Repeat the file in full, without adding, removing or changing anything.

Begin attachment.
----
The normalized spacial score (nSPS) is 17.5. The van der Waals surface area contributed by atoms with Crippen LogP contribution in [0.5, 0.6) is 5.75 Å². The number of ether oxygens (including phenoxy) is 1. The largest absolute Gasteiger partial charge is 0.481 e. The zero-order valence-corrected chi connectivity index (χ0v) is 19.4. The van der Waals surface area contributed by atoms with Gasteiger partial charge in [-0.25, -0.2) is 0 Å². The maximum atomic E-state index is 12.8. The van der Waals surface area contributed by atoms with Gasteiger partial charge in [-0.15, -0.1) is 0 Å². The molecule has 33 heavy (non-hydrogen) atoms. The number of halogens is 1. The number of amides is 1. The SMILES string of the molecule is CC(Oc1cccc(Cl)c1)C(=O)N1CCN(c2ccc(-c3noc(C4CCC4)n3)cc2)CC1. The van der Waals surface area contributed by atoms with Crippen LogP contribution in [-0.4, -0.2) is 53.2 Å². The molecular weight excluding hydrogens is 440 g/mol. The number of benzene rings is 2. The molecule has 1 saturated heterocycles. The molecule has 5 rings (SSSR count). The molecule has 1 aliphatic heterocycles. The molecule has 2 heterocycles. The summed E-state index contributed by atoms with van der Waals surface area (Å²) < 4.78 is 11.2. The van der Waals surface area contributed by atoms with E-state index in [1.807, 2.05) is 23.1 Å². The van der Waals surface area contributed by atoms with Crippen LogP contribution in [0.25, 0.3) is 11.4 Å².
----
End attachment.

The normalized spacial score (nSPS) is 17.5. The van der Waals surface area contributed by atoms with Crippen LogP contribution in [0.5, 0.6) is 5.75 Å². The number of ether oxygens (including phenoxy) is 1. The largest absolute Gasteiger partial charge is 0.481 e. The zero-order valence-corrected chi connectivity index (χ0v) is 19.4. The van der Waals surface area contributed by atoms with Gasteiger partial charge in [-0.25, -0.2) is 0 Å². The maximum atomic E-state index is 12.8. The van der Waals surface area contributed by atoms with Gasteiger partial charge in [-0.15, -0.1) is 0 Å². The molecule has 33 heavy (non-hydrogen) atoms. The number of halogens is 1. The number of amides is 1. The SMILES string of the molecule is CC(Oc1cccc(Cl)c1)C(=O)N1CCN(c2ccc(-c3noc(C4CCC4)n3)cc2)CC1. The van der Waals surface area contributed by atoms with Crippen LogP contribution in [-0.4, -0.2) is 53.2 Å². The molecular weight excluding hydrogens is 440 g/mol. The number of benzene rings is 2. The molecule has 1 saturated heterocycles. The molecule has 5 rings (SSSR count). The molecule has 1 aliphatic heterocycles. The molecule has 2 heterocycles. The summed E-state index contributed by atoms with van der Waals surface area (Å²) < 4.78 is 11.2. The van der Waals surface area contributed by atoms with E-state index in [1.807, 2.05) is 23.1 Å². The van der Waals surface area contributed by atoms with Crippen LogP contribution in [0.25, 0.3) is 11.4 Å².